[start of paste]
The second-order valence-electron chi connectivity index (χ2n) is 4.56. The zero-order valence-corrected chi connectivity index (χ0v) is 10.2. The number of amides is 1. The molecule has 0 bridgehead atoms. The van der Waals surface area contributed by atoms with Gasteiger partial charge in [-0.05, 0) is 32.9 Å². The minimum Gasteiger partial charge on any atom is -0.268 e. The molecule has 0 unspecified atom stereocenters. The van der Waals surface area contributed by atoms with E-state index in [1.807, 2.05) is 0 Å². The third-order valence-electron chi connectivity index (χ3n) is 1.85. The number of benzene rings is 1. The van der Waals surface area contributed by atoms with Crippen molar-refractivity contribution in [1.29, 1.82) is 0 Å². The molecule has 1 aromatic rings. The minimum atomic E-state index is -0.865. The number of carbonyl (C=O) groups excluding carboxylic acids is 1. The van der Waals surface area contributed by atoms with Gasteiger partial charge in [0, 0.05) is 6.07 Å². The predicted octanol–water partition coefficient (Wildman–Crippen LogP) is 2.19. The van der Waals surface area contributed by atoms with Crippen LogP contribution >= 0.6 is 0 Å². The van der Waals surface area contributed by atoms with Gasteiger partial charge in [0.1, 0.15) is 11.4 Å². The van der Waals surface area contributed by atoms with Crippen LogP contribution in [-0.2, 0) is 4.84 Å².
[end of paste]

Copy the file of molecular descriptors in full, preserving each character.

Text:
The second-order valence-electron chi connectivity index (χ2n) is 4.56. The zero-order valence-corrected chi connectivity index (χ0v) is 10.2. The number of amides is 1. The molecule has 0 bridgehead atoms. The van der Waals surface area contributed by atoms with Gasteiger partial charge in [-0.05, 0) is 32.9 Å². The minimum Gasteiger partial charge on any atom is -0.268 e. The molecule has 0 unspecified atom stereocenters. The van der Waals surface area contributed by atoms with E-state index in [1.807, 2.05) is 0 Å². The third-order valence-electron chi connectivity index (χ3n) is 1.85. The number of benzene rings is 1. The van der Waals surface area contributed by atoms with Crippen molar-refractivity contribution in [1.29, 1.82) is 0 Å². The molecule has 1 aromatic rings. The minimum atomic E-state index is -0.865. The number of carbonyl (C=O) groups excluding carboxylic acids is 1. The van der Waals surface area contributed by atoms with Gasteiger partial charge in [0, 0.05) is 6.07 Å². The predicted octanol–water partition coefficient (Wildman–Crippen LogP) is 2.19. The van der Waals surface area contributed by atoms with Crippen LogP contribution >= 0.6 is 0 Å². The van der Waals surface area contributed by atoms with Gasteiger partial charge in [0.1, 0.15) is 11.4 Å². The van der Waals surface area contributed by atoms with Crippen LogP contribution in [-0.2, 0) is 4.84 Å².